Julia James: what happened to police support officer?

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The trial of Callum Wheeler at Canterbury Crown Court, accused of murdering the community support police officer while she was walking her dog, has begun.

A man has accepted killing a female police officer while she was walking her dog but denies murder.

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Julia James, 53, was found dead after walking her Jack Russell dog Toby near Ackholt Wood near her home in Snowdown, Kent, on April 27 last year.

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A jury at Canterbury Crown Court was told on Monday that Callum Wheeler, 22, from Aylesham in Kent, accepts he killed her but denies murder.

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Prosecutor Alison Morgan told the court: “Although he for some time denied responsibility for the murder, he now accepts that he was the person who killed Julia James; however, he does not acknowledge that he was guilty of murder.”

Several members of Ms James’ family were in court on Monday to hear prosecutors opening the case.

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What happened to Julia James?

Ms Morgan told jurors: “The evidence suggests her attacker waited in the woods for an attack and then ambushed her.

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“Julia attempted to escape from her attacker, but was subjected to a brutal and deadly attack.”

The court heard Mrs James saw Wheeler in Ackholt Wood near her home in the hamlet of Snowdown, Kent, in the months before her death and described him to her husband Paul as “a really odd fellow”.

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Julia James’ Apple Watch showed her heart rate had gone from 97 to 145 in seconds when she allegedly spotted Callum Wheeler in Ackholt Wood, Kent, on April 27 last year.

On the day she died, Mrs. James Wheeler saw in the same place as before.

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Ms Morgan said: “The accused was in the same place where Paul James and Julia James had previously seen him and at that point Julia James’ heart rate increased.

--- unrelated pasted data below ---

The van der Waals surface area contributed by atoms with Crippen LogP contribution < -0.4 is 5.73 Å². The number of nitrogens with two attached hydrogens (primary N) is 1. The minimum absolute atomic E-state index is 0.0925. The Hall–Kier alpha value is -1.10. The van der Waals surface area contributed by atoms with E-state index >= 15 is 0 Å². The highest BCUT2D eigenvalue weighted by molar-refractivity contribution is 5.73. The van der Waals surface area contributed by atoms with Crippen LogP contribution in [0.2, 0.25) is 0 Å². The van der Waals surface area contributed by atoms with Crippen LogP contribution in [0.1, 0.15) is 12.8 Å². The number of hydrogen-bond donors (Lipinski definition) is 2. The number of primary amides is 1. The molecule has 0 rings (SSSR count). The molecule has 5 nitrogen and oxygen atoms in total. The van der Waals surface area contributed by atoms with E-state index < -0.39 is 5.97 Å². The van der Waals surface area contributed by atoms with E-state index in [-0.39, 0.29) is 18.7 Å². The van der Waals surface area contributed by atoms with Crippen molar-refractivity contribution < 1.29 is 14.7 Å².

“She took a sudden detour off the path that leads through the wooded area.

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“She started moving along the edge of the field.”

The prosecutor continued, “She ran out of the woods, no doubt to escape her attacker, getting as far as she could along the way.”

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Ms James then fell from either an initial blow to the head or by stumbling, the court heard, and was subjected to a “violent and sustained blunt force trauma attack to the head”.

Ms Morgan said: “Given the severity of the severe injuries to her head that caused her skull to collapse, most of those injuries must have been inflicted while she was lying face down with her hood up.”

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The court heard she died “extremely quickly” from the injuries.

Prosecutors allege that Ms James was killed with a metal railway jack that was later found in the defendant’s bedroom.

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Ms Morgan told the court: “He has been waiting for Julia James or any other vulnerable woman to be in those woods. Waiting to ambush her. He chased her downstairs.

“She ran away, desperate to escape her attacker. Unable to escape from him, he was caught in rubber boots and hit her.

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What has been said about DNA evidence?

Ms Morgan went through forensic evidence found on the jack’s and Julia James’ clothing, including Wheeler’s DNA found on her boots, jacket and white vest, which she wore under a sweater.

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The prosecutor said when officers tried to arrest him at his home in Aylesham, he barricaded himself in his bedroom and made “outright denials” but later made comments such as “sometimes I do things I can’t control”.

She also told jurors that in the days leading up to his arrest, Wheeler walked around with a bag believed to contain the alleged murder weapon, avoided police, and set a cordon around the woman’s crime scene James controlled.

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The jury was told that while Wheeler denies murder, prosecutors allege that he intended to kill her, or at least cause her serious harm.

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